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Scaling Up Nutrition: Calling All Champions
There's never been any doubt that child malnutrition is a tragedy for children and their families. About 3 million children younger than 5 die every year as a direct result of malnutrition, and 200 million others live with nutritional deficiencies that threaten their health and future.
What the global community has not recognized as clearly until recently is that malnutrition is a cause of poverty, not just a result of poverty. It drains billions of dollars in lost productivity and healthcare costs from developing countries.
Today, Bread for the World and our partners in the 1,000 Days Action network are "calling all champions" to lead efforts to end child malnutrition.
We thank this morning's presenters for articulating this message. They are a group of high-level officials who include Senator Dick Durbin, U.S. Senate, Assistant Majority Leader and Senate Hunger Caucus Co-Chair; Congressman Jim McGovern, U.S. House of Representatives, Hunger Caucus Co-Chair; Gayle Smith, Special Assistant to the President and Senior Director at the U.S. National Security Council; The Honorable Rajiv Shah, Administrator, U.S. Agency for International Development (USAID) and Scaling Up Nutrition (SUN) Lead Group Member; The Honorable Ertharin Cousin, Executive Director, World Food Program, and SUN Lead Group Member; Ambassador Tony P. Hall, Executive Director, The Alliance to End Hunger; and others who are leaders in this field.
Just this week, the Copenhagen Consensus -- a panel of Nobel Prize laureates in economics -- reported that according to its latest research, fighting malnutrition in young children is the number one investment that policymakers can make in order to improve global health and development. In fact, every $1 invested in nutrition generates as much as $138 in better health and increased productivity.
As The Economist noted, “Nothing else in development policy has such high returns on investment.” Moreover, it will be much harder to make sustained progress against poverty without urgent action on nutrition.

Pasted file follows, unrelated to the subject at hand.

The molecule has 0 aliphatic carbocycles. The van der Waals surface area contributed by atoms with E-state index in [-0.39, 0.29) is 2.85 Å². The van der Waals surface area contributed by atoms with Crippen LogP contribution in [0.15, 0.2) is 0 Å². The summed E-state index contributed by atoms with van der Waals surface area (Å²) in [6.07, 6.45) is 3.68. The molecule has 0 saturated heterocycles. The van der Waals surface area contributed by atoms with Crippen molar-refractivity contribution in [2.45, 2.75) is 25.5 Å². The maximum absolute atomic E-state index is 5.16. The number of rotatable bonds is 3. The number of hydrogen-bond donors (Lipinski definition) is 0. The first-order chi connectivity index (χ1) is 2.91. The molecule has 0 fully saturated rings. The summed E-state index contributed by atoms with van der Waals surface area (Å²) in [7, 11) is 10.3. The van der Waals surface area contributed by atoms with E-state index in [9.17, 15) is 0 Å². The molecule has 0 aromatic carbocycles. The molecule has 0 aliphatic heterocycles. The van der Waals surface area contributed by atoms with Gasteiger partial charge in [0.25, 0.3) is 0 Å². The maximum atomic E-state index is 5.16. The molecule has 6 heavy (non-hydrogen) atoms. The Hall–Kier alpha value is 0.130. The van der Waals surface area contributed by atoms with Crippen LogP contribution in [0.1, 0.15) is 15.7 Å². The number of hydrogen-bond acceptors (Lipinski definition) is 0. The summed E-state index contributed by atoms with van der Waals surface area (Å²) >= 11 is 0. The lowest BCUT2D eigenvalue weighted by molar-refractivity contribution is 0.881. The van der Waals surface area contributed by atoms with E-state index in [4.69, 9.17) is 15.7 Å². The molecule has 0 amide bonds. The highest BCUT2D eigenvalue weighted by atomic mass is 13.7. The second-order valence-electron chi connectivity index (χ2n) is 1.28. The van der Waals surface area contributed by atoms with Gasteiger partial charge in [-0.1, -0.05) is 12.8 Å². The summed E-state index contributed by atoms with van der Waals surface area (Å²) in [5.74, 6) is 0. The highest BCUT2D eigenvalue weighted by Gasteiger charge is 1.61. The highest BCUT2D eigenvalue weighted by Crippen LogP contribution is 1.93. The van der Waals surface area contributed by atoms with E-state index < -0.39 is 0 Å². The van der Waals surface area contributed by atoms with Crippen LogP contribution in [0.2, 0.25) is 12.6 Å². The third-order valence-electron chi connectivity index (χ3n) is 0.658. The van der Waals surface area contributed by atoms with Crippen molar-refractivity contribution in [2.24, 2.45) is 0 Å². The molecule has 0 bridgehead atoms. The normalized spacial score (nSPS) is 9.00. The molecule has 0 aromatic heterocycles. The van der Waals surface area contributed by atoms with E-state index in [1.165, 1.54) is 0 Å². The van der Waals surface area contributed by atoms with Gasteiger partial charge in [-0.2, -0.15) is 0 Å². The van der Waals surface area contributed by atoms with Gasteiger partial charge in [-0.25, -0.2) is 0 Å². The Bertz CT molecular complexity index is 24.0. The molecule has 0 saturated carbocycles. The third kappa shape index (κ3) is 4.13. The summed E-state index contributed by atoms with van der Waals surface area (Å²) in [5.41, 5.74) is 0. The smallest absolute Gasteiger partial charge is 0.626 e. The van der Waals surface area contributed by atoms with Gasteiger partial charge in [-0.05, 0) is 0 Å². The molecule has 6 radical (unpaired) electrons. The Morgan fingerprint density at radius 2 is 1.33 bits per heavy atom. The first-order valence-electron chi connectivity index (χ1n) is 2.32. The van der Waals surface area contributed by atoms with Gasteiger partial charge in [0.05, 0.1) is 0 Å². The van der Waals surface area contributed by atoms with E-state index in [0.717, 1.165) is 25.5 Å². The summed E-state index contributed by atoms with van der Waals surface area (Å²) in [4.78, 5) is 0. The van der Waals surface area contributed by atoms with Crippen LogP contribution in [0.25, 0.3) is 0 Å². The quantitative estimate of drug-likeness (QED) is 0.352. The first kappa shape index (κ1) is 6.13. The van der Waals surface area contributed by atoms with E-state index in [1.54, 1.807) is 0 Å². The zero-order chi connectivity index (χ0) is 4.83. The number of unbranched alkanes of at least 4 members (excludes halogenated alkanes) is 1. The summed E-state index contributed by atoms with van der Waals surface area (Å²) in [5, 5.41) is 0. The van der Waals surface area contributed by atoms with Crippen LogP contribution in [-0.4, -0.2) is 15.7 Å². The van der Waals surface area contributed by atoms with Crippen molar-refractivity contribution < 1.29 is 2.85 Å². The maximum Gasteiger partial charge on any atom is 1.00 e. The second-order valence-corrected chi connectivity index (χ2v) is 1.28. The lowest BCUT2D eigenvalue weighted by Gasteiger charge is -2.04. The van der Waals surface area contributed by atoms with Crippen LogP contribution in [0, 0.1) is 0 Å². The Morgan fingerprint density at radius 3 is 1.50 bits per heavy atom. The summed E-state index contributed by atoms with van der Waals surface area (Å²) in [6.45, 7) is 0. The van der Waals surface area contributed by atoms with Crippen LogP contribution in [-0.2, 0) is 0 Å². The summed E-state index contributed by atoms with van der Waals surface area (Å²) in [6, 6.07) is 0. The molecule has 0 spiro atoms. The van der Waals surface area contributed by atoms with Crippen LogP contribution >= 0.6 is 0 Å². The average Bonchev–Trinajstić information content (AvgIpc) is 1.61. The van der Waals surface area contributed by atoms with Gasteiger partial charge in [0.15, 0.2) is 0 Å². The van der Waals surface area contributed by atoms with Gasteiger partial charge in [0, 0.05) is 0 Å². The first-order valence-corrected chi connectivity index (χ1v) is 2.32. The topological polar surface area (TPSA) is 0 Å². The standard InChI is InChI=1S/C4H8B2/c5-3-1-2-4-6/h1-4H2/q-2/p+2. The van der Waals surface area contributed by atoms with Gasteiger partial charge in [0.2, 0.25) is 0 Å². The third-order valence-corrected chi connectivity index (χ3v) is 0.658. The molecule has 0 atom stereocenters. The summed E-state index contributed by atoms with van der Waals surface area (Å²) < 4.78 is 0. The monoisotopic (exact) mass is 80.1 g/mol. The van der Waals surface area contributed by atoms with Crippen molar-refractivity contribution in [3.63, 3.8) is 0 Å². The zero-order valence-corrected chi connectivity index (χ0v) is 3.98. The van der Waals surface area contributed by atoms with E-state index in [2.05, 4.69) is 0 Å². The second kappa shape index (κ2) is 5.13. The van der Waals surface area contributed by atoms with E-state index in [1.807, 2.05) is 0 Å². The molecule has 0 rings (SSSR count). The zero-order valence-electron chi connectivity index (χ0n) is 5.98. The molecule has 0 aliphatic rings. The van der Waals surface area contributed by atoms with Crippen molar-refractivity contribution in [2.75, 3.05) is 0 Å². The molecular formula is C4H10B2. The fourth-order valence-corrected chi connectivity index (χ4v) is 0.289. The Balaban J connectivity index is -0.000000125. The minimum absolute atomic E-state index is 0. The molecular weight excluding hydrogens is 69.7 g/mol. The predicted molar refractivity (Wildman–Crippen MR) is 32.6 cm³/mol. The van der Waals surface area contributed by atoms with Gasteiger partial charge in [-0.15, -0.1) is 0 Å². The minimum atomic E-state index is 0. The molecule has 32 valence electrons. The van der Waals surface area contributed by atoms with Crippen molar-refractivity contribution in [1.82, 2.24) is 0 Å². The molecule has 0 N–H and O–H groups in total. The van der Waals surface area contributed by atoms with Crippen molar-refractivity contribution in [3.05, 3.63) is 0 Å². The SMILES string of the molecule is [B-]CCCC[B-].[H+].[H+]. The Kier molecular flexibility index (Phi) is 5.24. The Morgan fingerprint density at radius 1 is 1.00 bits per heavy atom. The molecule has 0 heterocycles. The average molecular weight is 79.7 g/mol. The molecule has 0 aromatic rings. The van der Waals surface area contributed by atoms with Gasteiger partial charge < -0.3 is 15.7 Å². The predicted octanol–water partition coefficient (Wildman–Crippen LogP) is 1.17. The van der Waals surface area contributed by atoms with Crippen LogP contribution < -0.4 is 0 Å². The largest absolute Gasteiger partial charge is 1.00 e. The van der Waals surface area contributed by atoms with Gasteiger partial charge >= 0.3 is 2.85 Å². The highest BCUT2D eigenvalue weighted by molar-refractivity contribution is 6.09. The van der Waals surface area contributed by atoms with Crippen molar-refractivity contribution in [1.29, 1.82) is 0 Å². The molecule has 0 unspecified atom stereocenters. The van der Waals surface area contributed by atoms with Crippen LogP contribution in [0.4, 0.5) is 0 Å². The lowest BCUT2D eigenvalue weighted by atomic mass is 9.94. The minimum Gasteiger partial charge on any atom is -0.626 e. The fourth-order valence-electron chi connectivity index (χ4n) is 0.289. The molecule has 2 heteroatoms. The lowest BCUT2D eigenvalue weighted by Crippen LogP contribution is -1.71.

This weekend, the G-8 group of industrialized countries will hold its annual summit at Camp David in Maryland. We ask leaders of the G-8 to prioritize action on child malnutrition and to set a specific, time-bound goal of reducing stunting, an indication of long-term malnutrition that affects more than 40 percent of children in some developing countries.
One important way for the G-8 to help is by supporting the Scaling Up Nutrition (SUN) movement. So far, SUN includes 27 developing countries who share a commitment to making more widely available a range of strategies proven effective in reducing malnutrition among pregnant women and children younger than 2. The G-8 can also ensure that its food security, agriculture, and health investments are specifically targeted and resourced to improve nutrition in women and children.
Bread for the World and our partners thank the members of our Congressional Host Committee. More than 60 members of Congress -- senators and representatives, Republicans and Democrats – are serving as honorary congressional hosts for today’s event. They are experienced or new champions of maternal/child nutrition – a subject of critical importance to children, families, and nations throughout the world.
“The United States has long played a vital role in mustering political will and resources to bolster global prosperity,” said Bread for the World President David Beckmann. “U.S. leadership can support the efforts of developing countries to focus on achieving greater self-reliance, productivity, and food security, and a reduction in chronic hunger and malnutrition – especially during the critical 1,000 days between pregnancy and a child’s second birthday.”
The conveners of today’s briefing include 1,000 Days, The Alliance to End Hunger, Bread for the World, CARE, ChildFund International, Concern Worldwide, GAIN, Helen Keller International, Save the Children, World Food Program USA, and World Vision.
Michele Learner is associate editor for Bread for the World Institute.
Photo: A Somali woman and child arrive in Kenya in July 2011, seeking food and water after fleeing their drought-stricken community. Photo by Kate Holt.
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